The Papacy: Christ’s Promise to St. Peter
© Copyright 2009; revised 2014, T. Stanfill Benns (This text may be downloaded or printed out for private reading, but it may not be uploaded to another Internet site or published, electronically or otherwise, without express written permission from the author. All emphasis within quotes is the author’s unless indicated otherwise.)
We already have read in previous articles above Henry Cardinal Manning’s assessment of how the Church should be defined in relation to the Roman Pontiff but what he states is more profound than it appears on first glance. The primacy alone has the power to define and promote the truths of Divine faith, particularly the Church’s own constitution. We must pay special attention to this sentence: “The Council has followed Our Lord’s example, both in teaching and in fact…” What Manning is saying here is that the Council has based its teachings only on Divine truths that are explicitly and implicitly contained in Revelation; Our Lord, after all, is the invisible Head of the Church. So if we are to look for a template of any Church teaching or practice, we should look first to Holy Scripture and Our Lord. What does it tell us and show us concerning the Primacy and Divine faith?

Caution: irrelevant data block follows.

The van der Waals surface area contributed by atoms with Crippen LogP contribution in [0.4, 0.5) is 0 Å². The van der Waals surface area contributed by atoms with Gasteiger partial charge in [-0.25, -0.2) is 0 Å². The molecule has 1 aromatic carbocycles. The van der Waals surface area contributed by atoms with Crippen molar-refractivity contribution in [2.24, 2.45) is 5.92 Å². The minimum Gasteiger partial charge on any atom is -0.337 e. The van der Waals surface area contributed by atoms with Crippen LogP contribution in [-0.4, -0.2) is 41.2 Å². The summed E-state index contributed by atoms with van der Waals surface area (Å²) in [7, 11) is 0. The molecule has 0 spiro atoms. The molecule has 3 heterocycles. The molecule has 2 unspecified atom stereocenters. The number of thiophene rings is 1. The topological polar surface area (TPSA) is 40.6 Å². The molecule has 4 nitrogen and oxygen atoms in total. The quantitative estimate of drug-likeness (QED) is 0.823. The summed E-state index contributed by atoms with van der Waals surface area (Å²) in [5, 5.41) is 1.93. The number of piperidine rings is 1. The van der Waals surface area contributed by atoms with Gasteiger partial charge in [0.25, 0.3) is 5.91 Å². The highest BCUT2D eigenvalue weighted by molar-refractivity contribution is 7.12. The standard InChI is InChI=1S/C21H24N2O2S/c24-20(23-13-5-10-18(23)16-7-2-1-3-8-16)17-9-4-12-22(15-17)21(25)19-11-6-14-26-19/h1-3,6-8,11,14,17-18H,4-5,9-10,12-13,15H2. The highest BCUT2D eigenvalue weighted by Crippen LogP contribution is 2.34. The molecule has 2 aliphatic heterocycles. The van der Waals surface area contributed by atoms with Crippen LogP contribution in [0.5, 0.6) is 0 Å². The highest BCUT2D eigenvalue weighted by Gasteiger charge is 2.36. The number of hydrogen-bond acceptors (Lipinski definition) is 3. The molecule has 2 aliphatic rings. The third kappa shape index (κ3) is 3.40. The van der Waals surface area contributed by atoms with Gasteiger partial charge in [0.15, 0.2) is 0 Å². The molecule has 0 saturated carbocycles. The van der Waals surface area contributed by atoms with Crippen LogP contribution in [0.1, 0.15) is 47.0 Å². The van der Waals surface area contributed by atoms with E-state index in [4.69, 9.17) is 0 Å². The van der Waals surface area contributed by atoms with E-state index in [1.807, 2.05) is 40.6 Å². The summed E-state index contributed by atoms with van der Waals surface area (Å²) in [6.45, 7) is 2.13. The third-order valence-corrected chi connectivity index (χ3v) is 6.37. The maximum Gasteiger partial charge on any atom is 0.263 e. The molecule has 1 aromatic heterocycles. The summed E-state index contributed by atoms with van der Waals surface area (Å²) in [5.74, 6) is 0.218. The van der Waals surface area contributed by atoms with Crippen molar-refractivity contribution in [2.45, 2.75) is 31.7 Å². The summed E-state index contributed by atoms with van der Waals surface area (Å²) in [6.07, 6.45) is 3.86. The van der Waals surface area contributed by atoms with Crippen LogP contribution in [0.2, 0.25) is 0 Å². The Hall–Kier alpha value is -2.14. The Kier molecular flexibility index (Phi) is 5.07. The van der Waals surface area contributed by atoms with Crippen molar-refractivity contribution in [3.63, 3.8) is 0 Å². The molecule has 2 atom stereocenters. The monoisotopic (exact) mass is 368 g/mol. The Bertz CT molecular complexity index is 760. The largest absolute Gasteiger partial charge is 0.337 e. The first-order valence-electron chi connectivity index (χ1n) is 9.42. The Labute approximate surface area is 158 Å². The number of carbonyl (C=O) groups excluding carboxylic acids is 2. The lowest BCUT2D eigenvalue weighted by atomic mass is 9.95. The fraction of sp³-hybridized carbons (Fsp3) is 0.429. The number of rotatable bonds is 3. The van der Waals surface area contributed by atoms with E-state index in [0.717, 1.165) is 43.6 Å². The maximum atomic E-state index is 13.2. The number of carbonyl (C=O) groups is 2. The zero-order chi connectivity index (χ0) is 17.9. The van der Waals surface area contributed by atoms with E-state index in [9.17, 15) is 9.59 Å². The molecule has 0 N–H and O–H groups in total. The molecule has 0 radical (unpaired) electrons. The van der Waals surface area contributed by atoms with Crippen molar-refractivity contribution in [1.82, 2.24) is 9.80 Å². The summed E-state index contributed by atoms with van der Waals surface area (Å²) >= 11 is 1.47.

The answer, as Card. Manning explains above, lies in what Christ said and did. This we learn from one of the great Fathers of he Church, St. Cyprian, who wrote: “Most of the bishops…set over the Lord’s churches throughout the world, hold to the method of evangelical truth and of the Lord’s tradition, and depart not by any human and novel institution, from that which Christ our master both taught and did…The Will of God is what Christ has done and taught,” (Faith of Catholics, Vol. 1, Msgr. Capel, editor). Likewise the Asiatic bishops, commenting on the approbation of the canonical books of Scripture, stated that: “As, on this principle of what Christ had done and taught, the writings of which we are speaking were admitted as sacred and divine…” (Ibid; all emph. mine). How can what Christ taught and did lead us to the truth concerning who are valid and lawful successors of the Apostles, beginning with the successors of St. Peter? We need only trace Jesus’ actions in the Gospels to see the will of God in the Divine laws Christ enacted for the selection and identification of His Apostles and their true successors.